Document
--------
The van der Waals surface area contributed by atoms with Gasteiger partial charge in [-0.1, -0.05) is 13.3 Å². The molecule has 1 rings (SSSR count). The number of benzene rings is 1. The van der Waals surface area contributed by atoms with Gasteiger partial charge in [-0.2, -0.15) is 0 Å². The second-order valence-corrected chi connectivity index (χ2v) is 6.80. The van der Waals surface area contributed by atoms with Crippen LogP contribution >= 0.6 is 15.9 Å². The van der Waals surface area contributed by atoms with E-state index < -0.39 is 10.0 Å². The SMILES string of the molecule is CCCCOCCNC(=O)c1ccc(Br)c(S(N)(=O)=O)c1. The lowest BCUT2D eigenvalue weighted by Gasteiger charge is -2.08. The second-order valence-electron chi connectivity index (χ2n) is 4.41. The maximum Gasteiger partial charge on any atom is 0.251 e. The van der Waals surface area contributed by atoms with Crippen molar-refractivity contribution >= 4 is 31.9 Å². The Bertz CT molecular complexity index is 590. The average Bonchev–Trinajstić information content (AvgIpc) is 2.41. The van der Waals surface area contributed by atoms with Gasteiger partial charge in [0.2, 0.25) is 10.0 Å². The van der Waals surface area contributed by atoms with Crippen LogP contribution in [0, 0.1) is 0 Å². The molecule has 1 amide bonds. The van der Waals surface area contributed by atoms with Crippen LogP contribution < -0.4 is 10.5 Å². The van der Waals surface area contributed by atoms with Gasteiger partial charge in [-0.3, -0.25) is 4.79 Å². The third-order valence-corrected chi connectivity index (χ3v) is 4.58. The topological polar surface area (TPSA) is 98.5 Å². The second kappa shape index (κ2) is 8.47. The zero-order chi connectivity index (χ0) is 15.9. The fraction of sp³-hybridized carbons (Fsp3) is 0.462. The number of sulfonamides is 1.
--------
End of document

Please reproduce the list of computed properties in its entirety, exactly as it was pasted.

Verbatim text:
The van der Waals surface area contributed by atoms with Gasteiger partial charge in [-0.1, -0.05) is 13.3 Å². The molecule has 1 rings (SSSR count). The number of benzene rings is 1. The van der Waals surface area contributed by atoms with Gasteiger partial charge in [-0.2, -0.15) is 0 Å². The second-order valence-corrected chi connectivity index (χ2v) is 6.80. The van der Waals surface area contributed by atoms with Crippen LogP contribution >= 0.6 is 15.9 Å². The van der Waals surface area contributed by atoms with E-state index < -0.39 is 10.0 Å². The SMILES string of the molecule is CCCCOCCNC(=O)c1ccc(Br)c(S(N)(=O)=O)c1. The lowest BCUT2D eigenvalue weighted by Gasteiger charge is -2.08. The second-order valence-electron chi connectivity index (χ2n) is 4.41. The maximum Gasteiger partial charge on any atom is 0.251 e. The van der Waals surface area contributed by atoms with Crippen molar-refractivity contribution >= 4 is 31.9 Å². The Bertz CT molecular complexity index is 590. The average Bonchev–Trinajstić information content (AvgIpc) is 2.41. The van der Waals surface area contributed by atoms with Gasteiger partial charge in [0.2, 0.25) is 10.0 Å². The van der Waals surface area contributed by atoms with Crippen LogP contribution in [0, 0.1) is 0 Å². The molecule has 1 amide bonds. The van der Waals surface area contributed by atoms with Crippen LogP contribution < -0.4 is 10.5 Å². The van der Waals surface area contributed by atoms with Gasteiger partial charge in [-0.3, -0.25) is 4.79 Å². The third-order valence-corrected chi connectivity index (χ3v) is 4.58. The topological polar surface area (TPSA) is 98.5 Å². The second kappa shape index (κ2) is 8.47. The zero-order chi connectivity index (χ0) is 15.9. The fraction of sp³-hybridized carbons (Fsp3) is 0.462. The number of sulfonamides is 1.